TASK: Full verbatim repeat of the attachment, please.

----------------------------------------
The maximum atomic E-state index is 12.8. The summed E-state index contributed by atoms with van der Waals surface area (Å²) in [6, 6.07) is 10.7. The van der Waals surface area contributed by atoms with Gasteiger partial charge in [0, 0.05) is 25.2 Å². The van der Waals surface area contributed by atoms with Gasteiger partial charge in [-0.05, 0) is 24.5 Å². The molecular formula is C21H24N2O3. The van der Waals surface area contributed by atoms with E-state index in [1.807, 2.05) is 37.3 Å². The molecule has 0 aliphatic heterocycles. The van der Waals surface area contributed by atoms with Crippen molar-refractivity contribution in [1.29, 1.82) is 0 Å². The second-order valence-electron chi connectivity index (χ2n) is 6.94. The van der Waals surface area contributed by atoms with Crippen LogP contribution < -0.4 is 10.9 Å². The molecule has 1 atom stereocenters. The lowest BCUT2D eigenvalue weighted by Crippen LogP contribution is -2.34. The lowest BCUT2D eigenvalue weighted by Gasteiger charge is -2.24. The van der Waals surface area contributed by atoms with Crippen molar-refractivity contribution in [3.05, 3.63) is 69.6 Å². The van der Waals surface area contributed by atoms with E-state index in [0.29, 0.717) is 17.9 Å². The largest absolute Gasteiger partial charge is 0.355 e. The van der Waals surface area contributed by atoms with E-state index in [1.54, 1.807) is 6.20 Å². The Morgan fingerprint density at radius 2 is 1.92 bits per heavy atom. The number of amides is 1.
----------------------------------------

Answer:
The maximum atomic E-state index is 12.8. The summed E-state index contributed by atoms with van der Waals surface area (Å²) in [6, 6.07) is 10.7. The van der Waals surface area contributed by atoms with Gasteiger partial charge in [0, 0.05) is 25.2 Å². The van der Waals surface area contributed by atoms with Gasteiger partial charge in [-0.05, 0) is 24.5 Å². The molecular formula is C21H24N2O3. The van der Waals surface area contributed by atoms with E-state index in [1.807, 2.05) is 37.3 Å². The molecule has 0 aliphatic heterocycles. The van der Waals surface area contributed by atoms with Crippen molar-refractivity contribution in [1.29, 1.82) is 0 Å². The second-order valence-electron chi connectivity index (χ2n) is 6.94. The van der Waals surface area contributed by atoms with Crippen LogP contribution < -0.4 is 10.9 Å². The molecule has 1 atom stereocenters. The lowest BCUT2D eigenvalue weighted by Crippen LogP contribution is -2.34. The lowest BCUT2D eigenvalue weighted by Gasteiger charge is -2.24. The van der Waals surface area contributed by atoms with Crippen molar-refractivity contribution in [3.05, 3.63) is 69.6 Å². The van der Waals surface area contributed by atoms with E-state index in [0.29, 0.717) is 17.9 Å². The largest absolute Gasteiger partial charge is 0.355 e. The van der Waals surface area contributed by atoms with E-state index in [1.54, 1.807) is 6.20 Å². The Morgan fingerprint density at radius 2 is 1.92 bits per heavy atom. The number of amides is 1.